Thursday, 1 May 2008

Leading the Team

Hegemony is a representational strategy of power; it involves the uses of representations to control people (to manufacture the consent of the ruled to the rule of the rulers) and a fine set of examples of such controlling representations can be found in four current crime fiction TV shows.
The basic model of representational hegemony is that all social groups bar the elite are presented as unfit to lead or rule in one way or another. This is based on the elites power over the mechanisms of representation and of their prevention of of self representation by all other social groups. The elite are the only group with the social power necessary to make representations of and for society - the quotidian representations that normal people construct during interpersonal interaction are of insufficient durability and lack mechanisms for dissemination into the wider society.
In the past these extensive and widely distributed social representations have been far more direct and obvious. The stereotype of women as hysterical and therefore emotionally unfit to participate in rule was one such hegemonic representation. It was one part of a wider network of representations of women as subordinate (indeed as property) that denied women participation in the governance of their society and control of themselves. Racist representations that aimed to divide and terrorise were extremely common in all europeanised societies and are still a part of contemporary media discourse. This fostering of fear was and is intended to cut both ways. The racist representation terrorises the 'other' group by inflicting symbolic violence on them and by showing how close to physical violence they are. It also creates an ogre - the monstrous 'other' - with which the 'norm' group can be frightened.
Contemporary social representations are much less direct and overt and it is to one set of these hegemonic representations in crime fiction TV that we now turn. In Waking the Dead, CSI and its siblings CSI:Miami and CSI:NY, Without a Trace, Criminal Minds, and NCIS (a study in hegemony and interpellation in it own right & a borderline case as its teams is not as identity diverse as the other example texts) we find the same pattern of representation regarding leadership.
Although the team who constitute the central character group in the show are identity diverse - mixtures of genders and ethnicities on the whole as sexuality is carefully ignored - in each case the leader is the early or actually middle age white male; Boyd in Waking the Dead, Grissom in CSI, H & Mac in the other CSIs, Jack Malone in Without a Trace, and Gibbs in NCIS. In each case the legitimate authority of the white middle aged leader is repeatedly stressed and the subaltern status of all the other personnel on the team is reinforced. The hegemonic utility of this representational system (that is how this set of representations bolster the rule of the elite) lies in the clear delineation of leaders and led and the legitimacy of this division and the insistence that certain groups will all ways be found amongst the led.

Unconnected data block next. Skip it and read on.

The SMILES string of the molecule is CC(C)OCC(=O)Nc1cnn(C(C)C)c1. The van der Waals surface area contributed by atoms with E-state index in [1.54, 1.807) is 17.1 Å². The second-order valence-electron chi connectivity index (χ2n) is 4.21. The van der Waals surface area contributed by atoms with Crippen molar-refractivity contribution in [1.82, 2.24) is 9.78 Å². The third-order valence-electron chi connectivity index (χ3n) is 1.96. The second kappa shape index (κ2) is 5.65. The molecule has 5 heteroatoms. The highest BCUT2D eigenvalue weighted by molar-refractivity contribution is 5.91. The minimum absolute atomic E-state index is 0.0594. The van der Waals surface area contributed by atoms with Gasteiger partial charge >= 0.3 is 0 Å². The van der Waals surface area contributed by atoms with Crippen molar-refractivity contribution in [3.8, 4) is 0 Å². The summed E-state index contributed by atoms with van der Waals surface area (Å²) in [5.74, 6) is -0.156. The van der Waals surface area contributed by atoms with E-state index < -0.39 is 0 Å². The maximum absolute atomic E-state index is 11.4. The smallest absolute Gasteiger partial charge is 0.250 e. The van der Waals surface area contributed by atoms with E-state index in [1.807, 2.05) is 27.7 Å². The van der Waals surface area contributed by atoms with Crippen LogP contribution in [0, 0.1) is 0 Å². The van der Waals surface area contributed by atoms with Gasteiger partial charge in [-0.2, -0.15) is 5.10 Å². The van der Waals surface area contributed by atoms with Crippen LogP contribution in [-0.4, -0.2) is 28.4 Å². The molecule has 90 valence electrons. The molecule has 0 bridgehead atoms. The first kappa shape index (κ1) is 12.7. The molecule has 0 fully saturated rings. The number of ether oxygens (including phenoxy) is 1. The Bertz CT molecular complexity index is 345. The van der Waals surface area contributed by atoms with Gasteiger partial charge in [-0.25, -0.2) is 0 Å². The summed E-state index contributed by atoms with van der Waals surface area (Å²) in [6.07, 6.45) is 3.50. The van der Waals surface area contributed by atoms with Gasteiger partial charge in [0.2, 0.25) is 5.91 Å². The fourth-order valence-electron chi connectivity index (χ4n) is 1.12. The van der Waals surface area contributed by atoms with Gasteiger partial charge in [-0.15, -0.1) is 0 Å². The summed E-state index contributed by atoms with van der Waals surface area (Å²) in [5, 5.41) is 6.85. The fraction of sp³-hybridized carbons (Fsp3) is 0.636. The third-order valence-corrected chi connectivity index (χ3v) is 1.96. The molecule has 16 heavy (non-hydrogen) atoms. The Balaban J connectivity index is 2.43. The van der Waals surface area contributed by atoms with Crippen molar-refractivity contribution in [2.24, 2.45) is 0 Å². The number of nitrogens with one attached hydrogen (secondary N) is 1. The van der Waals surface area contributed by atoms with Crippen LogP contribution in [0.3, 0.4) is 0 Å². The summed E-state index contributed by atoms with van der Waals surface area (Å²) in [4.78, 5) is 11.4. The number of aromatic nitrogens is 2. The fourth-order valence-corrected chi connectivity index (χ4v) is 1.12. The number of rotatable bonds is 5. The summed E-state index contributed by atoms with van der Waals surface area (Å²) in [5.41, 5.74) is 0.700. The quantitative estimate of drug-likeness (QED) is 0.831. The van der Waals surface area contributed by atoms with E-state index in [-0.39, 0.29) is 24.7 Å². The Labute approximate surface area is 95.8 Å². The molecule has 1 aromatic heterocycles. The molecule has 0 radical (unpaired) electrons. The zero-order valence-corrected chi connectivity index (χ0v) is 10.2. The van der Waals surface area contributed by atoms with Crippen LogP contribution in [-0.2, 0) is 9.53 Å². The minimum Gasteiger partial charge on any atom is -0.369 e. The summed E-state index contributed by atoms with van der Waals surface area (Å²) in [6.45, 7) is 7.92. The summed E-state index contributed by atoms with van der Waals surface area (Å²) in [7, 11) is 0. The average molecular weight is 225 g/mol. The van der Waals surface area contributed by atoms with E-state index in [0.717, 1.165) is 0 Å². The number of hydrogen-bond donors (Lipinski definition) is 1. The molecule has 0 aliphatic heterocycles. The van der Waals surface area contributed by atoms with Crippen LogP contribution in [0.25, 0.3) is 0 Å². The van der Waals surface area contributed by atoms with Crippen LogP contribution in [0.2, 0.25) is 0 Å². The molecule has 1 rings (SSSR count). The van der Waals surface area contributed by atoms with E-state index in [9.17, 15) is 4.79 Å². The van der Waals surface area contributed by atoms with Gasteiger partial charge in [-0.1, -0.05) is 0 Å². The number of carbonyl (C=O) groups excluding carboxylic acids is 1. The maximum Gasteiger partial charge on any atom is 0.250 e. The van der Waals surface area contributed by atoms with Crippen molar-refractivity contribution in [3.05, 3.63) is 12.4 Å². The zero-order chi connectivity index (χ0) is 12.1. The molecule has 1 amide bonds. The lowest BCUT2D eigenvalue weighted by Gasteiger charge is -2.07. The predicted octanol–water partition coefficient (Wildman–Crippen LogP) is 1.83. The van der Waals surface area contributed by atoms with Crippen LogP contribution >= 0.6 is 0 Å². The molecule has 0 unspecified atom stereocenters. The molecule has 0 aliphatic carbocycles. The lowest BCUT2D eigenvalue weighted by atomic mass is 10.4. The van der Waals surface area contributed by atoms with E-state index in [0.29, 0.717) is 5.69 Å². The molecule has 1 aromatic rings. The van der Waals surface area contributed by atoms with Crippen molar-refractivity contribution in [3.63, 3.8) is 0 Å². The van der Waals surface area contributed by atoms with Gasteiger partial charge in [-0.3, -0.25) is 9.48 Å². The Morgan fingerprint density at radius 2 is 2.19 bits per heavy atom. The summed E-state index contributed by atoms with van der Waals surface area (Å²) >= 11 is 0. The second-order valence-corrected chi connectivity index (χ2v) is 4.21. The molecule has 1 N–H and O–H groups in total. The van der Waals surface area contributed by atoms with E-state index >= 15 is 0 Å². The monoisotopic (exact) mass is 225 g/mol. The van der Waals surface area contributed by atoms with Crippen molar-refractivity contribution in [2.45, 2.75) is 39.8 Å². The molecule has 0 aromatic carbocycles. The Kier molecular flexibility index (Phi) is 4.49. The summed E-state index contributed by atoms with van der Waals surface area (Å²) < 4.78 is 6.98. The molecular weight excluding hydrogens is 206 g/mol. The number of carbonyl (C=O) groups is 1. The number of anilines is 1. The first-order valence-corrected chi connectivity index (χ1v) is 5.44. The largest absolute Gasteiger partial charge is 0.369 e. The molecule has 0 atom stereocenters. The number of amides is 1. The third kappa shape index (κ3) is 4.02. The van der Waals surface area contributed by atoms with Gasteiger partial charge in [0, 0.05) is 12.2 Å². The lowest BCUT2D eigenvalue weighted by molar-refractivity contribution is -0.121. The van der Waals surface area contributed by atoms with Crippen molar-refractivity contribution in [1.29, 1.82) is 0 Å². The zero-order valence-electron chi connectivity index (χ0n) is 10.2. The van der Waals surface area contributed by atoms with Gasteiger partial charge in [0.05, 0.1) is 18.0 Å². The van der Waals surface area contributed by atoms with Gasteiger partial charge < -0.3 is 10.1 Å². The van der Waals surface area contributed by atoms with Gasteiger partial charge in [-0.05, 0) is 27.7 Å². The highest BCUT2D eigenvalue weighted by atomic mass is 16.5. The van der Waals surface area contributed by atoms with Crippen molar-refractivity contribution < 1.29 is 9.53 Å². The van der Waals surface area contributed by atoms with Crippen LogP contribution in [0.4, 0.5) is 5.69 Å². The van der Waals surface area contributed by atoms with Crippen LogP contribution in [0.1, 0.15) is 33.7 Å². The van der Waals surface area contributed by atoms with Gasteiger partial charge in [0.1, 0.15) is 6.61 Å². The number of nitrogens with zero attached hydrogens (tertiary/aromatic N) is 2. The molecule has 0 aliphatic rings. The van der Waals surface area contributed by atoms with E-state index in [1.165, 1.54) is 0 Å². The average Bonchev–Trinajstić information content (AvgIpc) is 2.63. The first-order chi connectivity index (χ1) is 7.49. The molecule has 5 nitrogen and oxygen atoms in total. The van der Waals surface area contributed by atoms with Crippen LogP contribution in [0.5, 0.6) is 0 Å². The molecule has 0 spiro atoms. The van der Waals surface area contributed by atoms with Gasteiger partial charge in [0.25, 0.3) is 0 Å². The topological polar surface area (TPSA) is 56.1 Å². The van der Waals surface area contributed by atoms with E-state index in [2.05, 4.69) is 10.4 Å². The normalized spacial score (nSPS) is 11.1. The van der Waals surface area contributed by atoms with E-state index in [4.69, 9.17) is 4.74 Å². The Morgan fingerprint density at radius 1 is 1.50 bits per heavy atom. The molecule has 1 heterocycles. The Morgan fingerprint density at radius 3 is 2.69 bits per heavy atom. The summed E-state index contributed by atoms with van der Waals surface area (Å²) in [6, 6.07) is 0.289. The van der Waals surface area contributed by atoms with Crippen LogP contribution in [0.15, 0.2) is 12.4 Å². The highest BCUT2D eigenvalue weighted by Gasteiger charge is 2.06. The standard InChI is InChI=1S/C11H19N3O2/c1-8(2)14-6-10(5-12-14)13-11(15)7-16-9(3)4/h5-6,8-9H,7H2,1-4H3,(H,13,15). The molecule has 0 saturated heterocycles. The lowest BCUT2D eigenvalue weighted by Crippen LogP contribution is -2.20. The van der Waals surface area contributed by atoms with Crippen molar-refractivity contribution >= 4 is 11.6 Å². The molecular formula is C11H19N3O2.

In Missing Persons the first story of the current series of Waking the Dead - first broadcast in two parts 14th & 15th April 08 - the principle criminal protagonists were two tough, violent and very resourceful women one of whom was set upon a course of extreme violence until such point as she was faced down by the ever authoritative Boyd. The confrontation between Boyd and the former active service INLA member was a straightforward depiction of the triumph of his legitimate and rational authority over her rage and violence. That is to say it was a straightforward demonstration of who ought to be allowed to lead society and who ought to be controlled by society.
It is worth noting that this leadership representation is not limited to crime fiction the bricolage (see also here) of Sherlock Holmes that is House works on exactly the same basis and reinforces exactly the same representation of society. Finally part of the joy of Life on Mars and Ashes to Ashes is in the fashion in which they subvert this representational system. Gene Hunt may well be the leader of the team but his leadership is not unquestionably legitimate and his authority is always suspect. Not least because he may well be a figment of the imagination.

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